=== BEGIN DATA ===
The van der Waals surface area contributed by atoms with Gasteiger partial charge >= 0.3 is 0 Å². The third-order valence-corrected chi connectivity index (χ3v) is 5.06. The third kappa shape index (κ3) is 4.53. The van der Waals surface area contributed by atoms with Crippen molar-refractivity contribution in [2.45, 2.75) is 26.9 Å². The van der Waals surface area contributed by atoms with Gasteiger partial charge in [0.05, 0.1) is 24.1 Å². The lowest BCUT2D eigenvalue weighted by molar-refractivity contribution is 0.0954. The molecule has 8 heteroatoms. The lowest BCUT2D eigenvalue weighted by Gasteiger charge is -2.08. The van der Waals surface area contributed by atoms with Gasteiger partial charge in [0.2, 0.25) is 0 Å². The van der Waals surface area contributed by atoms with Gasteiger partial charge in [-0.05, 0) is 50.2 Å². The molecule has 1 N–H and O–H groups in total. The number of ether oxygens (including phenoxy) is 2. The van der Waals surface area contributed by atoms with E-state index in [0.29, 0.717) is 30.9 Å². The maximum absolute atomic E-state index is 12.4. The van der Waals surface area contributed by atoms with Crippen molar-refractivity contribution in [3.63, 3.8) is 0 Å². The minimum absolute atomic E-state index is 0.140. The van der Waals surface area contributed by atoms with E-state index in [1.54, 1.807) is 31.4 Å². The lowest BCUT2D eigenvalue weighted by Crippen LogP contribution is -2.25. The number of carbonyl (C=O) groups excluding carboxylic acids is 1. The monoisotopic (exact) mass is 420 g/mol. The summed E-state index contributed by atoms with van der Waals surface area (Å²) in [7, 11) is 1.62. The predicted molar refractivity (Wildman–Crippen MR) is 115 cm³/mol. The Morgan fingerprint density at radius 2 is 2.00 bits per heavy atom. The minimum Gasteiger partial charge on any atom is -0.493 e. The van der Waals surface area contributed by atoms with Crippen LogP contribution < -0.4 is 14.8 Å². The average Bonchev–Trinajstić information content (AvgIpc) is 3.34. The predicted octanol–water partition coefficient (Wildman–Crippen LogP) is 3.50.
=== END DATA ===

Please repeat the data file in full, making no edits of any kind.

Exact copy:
The van der Waals surface area contributed by atoms with Gasteiger partial charge >= 0.3 is 0 Å². The third-order valence-corrected chi connectivity index (χ3v) is 5.06. The third kappa shape index (κ3) is 4.53. The van der Waals surface area contributed by atoms with Crippen molar-refractivity contribution in [2.45, 2.75) is 26.9 Å². The van der Waals surface area contributed by atoms with Gasteiger partial charge in [0.05, 0.1) is 24.1 Å². The lowest BCUT2D eigenvalue weighted by molar-refractivity contribution is 0.0954. The molecule has 8 heteroatoms. The lowest BCUT2D eigenvalue weighted by Gasteiger charge is -2.08. The van der Waals surface area contributed by atoms with Gasteiger partial charge in [0.2, 0.25) is 0 Å². The van der Waals surface area contributed by atoms with Gasteiger partial charge in [-0.05, 0) is 50.2 Å². The molecule has 1 N–H and O–H groups in total. The number of ether oxygens (including phenoxy) is 2. The van der Waals surface area contributed by atoms with E-state index in [0.29, 0.717) is 30.9 Å². The maximum absolute atomic E-state index is 12.4. The van der Waals surface area contributed by atoms with Crippen molar-refractivity contribution in [3.63, 3.8) is 0 Å². The minimum absolute atomic E-state index is 0.140. The van der Waals surface area contributed by atoms with E-state index in [1.54, 1.807) is 31.4 Å². The lowest BCUT2D eigenvalue weighted by Crippen LogP contribution is -2.25. The number of carbonyl (C=O) groups excluding carboxylic acids is 1. The monoisotopic (exact) mass is 420 g/mol. The summed E-state index contributed by atoms with van der Waals surface area (Å²) in [7, 11) is 1.62. The predicted molar refractivity (Wildman–Crippen MR) is 115 cm³/mol. The Morgan fingerprint density at radius 2 is 2.00 bits per heavy atom. The minimum Gasteiger partial charge on any atom is -0.493 e. The van der Waals surface area contributed by atoms with Crippen LogP contribution < -0.4 is 14.8 Å². The average Bonchev–Trinajstić information content (AvgIpc) is 3.34. The predicted octanol–water partition coefficient (Wildman–Crippen LogP) is 3.50.